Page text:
The demographic, post-mortem delay and etiological data from various groups are summarized in Table 2. Age showed significant difference between control subjects and ALF subjects; as expected most of the subjects who have had died of ALF were young. The etiology of ALF was viral in 5 [HAV in 1 (12.5%), HBV in 2 (25%), HEV in 1 (12.5%), drug induced in 3 (37.5%) and undetermined in 1 (12.5%)] (Table 2). All the patients with ALF were in grade 3 or 4 hepatic encephalopathy at the time of death.
Gross and Microscopic Changes of the Brain
All the control brains on gross observation showed unremarkable changes. On gross observation 2 of 8 brains from the ALF patients showed the flattening of gyri and the uncal notching at the base (cerebral edema), (Supplementary Figure 1). Normal microscopic neuropathology was observed in cortex from control patients and all the ALF patients showed significant cerebral edema and astrocyte swelling (Supplementary Figure 2). Normal histopathology of liver was demonstrated in controls, while all patients with ALF showed massive hepatocyte necrosis (Supplementary Figure 3).
RNA Extraction from Autopsied Brain Tissues
All the samples from the frontal cortex yielded intact RNA (28S and 18S rRNA bands) as judged by formaldehyde gel electrophoresis and no sample showed RNA degradation (Supplementary Figure 4).The quantification of total RNA ranged from 860 to 1960 Âµg/ml. There is no correlation between the quantity of total RNA recovered and the interval from death to tissue retrieval (r = ï€0.084; P = 0.677).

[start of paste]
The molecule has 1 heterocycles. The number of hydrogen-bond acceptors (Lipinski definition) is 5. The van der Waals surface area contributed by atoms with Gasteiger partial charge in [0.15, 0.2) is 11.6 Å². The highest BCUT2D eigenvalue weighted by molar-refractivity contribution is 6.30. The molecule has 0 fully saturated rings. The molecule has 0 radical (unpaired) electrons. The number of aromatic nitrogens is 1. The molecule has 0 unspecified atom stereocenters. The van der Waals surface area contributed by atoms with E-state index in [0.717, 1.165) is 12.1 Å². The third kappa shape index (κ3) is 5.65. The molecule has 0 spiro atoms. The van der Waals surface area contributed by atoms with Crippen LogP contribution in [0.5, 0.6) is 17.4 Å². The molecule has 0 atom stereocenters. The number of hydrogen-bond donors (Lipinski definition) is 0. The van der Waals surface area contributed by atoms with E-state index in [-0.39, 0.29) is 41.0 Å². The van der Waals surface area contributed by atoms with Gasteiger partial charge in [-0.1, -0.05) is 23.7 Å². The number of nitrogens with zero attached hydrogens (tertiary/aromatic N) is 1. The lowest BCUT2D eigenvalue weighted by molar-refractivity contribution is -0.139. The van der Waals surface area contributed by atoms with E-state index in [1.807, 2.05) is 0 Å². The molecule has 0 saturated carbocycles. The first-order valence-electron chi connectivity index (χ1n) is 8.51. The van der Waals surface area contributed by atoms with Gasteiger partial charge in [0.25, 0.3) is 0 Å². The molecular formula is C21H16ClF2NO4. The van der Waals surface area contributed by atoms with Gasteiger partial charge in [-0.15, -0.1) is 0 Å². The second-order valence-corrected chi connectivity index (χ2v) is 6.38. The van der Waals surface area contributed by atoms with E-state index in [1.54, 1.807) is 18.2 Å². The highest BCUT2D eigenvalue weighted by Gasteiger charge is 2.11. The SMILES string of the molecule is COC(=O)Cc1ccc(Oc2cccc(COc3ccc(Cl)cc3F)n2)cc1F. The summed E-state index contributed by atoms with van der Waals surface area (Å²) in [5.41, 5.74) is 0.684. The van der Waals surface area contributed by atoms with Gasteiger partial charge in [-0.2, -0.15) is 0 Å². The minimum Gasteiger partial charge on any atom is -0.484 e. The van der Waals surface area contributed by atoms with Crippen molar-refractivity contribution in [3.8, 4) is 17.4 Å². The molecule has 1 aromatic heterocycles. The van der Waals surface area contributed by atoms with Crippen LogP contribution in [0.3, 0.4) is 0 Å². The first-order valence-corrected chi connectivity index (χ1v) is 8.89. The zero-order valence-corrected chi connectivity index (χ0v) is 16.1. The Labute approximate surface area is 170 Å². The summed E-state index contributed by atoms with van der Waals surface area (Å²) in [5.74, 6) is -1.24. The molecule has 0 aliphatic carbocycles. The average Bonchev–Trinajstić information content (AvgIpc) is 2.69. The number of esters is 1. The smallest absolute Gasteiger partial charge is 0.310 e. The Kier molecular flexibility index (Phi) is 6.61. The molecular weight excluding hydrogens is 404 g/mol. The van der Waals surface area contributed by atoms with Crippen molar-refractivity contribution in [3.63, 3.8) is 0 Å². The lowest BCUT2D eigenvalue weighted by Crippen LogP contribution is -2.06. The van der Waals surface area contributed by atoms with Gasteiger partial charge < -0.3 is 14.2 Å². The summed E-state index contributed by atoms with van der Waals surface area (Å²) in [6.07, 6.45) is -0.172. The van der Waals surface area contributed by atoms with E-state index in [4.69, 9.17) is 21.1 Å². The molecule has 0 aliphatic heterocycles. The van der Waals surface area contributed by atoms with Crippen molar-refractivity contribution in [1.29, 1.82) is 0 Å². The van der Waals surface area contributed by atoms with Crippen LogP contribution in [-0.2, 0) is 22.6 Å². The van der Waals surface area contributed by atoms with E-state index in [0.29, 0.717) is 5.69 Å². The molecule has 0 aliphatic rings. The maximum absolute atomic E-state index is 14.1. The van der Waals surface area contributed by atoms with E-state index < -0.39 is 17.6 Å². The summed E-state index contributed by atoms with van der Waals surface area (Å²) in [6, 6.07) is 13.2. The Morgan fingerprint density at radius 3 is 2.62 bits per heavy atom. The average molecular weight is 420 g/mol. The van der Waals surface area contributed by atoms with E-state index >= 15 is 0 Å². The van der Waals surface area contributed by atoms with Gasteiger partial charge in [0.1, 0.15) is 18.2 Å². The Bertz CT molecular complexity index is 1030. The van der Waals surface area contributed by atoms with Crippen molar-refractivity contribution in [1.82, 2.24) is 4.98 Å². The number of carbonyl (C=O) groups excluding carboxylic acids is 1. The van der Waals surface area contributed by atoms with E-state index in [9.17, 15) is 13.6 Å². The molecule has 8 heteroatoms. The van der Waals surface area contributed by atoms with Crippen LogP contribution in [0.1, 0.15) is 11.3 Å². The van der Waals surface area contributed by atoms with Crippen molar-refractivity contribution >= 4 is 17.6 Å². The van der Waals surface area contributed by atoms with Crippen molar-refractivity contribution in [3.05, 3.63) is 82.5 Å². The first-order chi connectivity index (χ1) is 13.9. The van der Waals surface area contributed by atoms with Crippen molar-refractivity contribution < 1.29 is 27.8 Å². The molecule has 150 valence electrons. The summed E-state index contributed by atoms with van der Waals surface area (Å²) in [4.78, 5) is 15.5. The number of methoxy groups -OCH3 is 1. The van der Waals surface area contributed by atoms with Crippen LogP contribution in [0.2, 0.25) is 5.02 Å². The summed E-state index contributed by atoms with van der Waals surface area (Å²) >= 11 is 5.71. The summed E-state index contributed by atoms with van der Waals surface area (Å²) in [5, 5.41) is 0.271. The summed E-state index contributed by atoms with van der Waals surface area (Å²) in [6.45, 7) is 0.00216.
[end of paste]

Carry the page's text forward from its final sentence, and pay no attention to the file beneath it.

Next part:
Glial Glutamate Transporters
mRNA and Protein Expression Level of Glial Glutamate Transporters in Brain Cortex
EAAT-1 mRNA level was significantly up-regulated in ALF patients by 4.37 fold (P = 0.023) compared to controls. However, EAAT-2 mRNA levels did not differ between ALF patients and control subjects (Fig. 1). The present study revealed no statistically significant difference in the expression of EAAT-1 protein in patients with ALF patients compared to controls. However, we have observed a significant decrease in the protein expression of EAAT-2 in ALF patients compared to controls (Fig. 2).
Immunohistochemistry of Glial Glutamate Transporters
At higher magnification, EAAT-1 expression was mainly localized in the astrocyte processes; the intensity and distribution of staining pattern was shown to be similar in the disease groups as comparable to controls (Fig. 3).